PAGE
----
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What should you know about your Real Estate Errors and Omissions policy?

Man and woman signing document with pens

What should you know about your Real Estate Errors and Omissions policy?

This insurance helps protect you and your business from crippling claims and lawsuits, so it’s important to know what it covers, what it doesn’t, and what various terms and coverages mean.

Here are the sections you’ll find in a typical Real Estate Services Errors and Omissions Insurance policy.

Declarations Page

This first section typically lists coverages you have and their amounts, along with a few terms.

Named Insured: what does that mean?

This could be your name as an individual or a company name. For individual policies: this includes you and your franchisor if applicable.

For company policies: stockholders, LLC members (if Named Insured is an LLC), partners (if Named Insured is a partnership) officers, directors, employees, and former officers/directors/employees are covered for authorized duties for the Named Insured while they are/were involved with the Named Insured. Coverage includes independent contractors who are real estate agents or brokers for the Named Insured, and unlicensed employees of licensed independent contractors.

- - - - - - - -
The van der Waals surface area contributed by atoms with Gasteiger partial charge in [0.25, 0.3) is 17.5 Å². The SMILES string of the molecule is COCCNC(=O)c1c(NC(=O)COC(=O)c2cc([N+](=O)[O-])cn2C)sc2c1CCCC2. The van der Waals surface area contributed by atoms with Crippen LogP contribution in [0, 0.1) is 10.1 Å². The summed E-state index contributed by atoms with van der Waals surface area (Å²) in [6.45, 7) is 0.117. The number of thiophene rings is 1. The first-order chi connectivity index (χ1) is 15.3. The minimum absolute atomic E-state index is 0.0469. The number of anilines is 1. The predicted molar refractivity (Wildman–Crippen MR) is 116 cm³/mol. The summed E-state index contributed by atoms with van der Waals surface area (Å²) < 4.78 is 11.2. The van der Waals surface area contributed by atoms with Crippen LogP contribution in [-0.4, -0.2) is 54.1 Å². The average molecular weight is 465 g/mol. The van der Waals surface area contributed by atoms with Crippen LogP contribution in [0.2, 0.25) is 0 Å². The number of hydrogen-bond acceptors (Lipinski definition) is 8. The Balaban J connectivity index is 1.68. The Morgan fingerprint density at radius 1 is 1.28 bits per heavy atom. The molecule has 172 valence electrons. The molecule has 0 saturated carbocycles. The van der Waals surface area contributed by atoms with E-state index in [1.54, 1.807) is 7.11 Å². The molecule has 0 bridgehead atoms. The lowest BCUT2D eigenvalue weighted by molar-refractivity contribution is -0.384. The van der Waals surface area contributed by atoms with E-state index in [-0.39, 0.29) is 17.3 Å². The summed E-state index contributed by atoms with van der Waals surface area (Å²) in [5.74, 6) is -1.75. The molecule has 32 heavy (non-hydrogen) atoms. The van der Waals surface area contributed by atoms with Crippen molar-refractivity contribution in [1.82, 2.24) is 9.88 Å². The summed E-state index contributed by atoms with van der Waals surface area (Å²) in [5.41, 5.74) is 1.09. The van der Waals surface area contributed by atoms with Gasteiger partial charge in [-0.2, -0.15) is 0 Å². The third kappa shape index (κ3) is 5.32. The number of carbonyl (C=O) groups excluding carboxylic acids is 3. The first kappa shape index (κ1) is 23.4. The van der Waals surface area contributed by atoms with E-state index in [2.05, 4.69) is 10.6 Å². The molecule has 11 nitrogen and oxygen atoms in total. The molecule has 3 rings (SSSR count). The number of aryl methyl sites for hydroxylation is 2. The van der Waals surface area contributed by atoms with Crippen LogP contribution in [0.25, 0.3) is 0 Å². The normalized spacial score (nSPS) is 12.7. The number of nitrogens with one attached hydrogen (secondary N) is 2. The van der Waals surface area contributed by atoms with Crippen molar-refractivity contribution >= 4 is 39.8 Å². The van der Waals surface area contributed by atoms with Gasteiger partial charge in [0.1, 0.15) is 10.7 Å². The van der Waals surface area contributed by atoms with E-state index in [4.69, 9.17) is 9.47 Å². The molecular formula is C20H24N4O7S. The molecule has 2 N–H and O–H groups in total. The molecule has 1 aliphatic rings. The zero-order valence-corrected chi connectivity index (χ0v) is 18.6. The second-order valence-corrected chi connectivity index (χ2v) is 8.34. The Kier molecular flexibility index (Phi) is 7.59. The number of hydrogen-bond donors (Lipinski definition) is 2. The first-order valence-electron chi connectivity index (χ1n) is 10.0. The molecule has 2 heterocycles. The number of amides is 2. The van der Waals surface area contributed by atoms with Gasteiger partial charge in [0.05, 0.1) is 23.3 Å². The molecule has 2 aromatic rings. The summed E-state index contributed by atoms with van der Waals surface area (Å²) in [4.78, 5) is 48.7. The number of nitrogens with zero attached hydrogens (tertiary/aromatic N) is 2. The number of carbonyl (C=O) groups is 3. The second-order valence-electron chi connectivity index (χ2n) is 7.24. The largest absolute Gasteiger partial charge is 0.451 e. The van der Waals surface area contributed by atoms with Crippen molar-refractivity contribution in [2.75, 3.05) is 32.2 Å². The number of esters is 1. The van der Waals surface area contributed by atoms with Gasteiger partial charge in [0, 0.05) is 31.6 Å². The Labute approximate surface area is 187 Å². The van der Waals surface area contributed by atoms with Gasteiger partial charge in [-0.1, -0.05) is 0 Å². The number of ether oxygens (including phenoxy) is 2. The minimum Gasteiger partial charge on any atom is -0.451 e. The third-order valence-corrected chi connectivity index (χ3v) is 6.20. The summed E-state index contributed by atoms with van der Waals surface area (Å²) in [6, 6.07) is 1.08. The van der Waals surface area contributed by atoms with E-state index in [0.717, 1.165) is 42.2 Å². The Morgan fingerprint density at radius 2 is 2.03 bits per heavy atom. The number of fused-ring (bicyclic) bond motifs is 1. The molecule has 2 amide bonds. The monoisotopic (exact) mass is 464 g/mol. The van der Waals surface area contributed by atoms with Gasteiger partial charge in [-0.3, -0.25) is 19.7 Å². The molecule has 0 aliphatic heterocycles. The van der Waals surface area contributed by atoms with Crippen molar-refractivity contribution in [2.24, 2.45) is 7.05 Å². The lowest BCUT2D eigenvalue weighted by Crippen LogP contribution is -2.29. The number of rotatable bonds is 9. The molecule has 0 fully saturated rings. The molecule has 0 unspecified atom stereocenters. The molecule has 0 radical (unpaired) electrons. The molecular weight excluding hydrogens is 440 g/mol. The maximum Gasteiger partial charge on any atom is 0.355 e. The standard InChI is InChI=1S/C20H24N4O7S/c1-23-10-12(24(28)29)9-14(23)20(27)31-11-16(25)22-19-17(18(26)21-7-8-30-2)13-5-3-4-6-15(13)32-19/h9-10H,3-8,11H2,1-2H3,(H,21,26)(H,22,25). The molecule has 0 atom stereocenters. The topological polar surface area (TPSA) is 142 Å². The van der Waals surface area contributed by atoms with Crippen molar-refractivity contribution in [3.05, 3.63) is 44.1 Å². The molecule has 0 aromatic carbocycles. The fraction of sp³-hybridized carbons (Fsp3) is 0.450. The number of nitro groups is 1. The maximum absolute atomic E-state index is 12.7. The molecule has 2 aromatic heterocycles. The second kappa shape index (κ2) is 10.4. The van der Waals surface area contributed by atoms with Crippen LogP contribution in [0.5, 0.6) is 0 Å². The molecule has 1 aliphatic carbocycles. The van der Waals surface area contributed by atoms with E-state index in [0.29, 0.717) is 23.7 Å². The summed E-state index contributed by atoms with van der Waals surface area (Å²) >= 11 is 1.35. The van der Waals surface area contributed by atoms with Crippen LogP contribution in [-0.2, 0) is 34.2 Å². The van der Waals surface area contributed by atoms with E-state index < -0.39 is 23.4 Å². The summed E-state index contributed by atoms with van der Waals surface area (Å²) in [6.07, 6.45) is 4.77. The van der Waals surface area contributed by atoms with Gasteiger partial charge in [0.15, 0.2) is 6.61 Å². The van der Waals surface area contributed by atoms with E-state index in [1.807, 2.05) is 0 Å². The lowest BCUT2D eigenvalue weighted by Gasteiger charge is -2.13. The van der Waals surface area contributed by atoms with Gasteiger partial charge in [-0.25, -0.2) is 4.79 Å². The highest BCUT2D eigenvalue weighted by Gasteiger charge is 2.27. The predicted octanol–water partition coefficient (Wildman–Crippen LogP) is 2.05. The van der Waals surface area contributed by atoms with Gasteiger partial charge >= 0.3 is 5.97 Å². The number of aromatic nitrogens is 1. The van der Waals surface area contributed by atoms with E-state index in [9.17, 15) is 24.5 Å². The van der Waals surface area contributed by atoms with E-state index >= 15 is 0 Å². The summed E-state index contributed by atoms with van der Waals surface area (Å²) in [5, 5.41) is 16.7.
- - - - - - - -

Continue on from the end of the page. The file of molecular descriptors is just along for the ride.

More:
Policy Period

It’s typically one year for real estate E&O policies.

Retroactive Date: what’s that and how does it work for E&O?

It’s the date from which your “claims made” policy will cover you. That means that claims made during your current policy period, for services you provided in the past, may be covered from the first date for which your real estate E&O coverage was continuous.

It’s critical for every real estate professional to ensure that your real estate E&O, whether you or your company pays for it, remains continuous with no gaps in coverage that could leave you vulnerable to claims and lawsuits.

Insured Services for E&O: what are they?

Residential Real estate sales, Residential property management, appraisal, escrow, transaction coordination, mortgage broker, commercial real estate sales, commercial property management.

Your E&O policy may cover several Insured Services. Whatever activities you’re currently involved in, be sure your current policy includes coverage for those services.

Because your policy also covers claims made for services you provided in the past (from your Retroactive Date), be sure EVERY policy covers you for every type of service you may have provided in the past.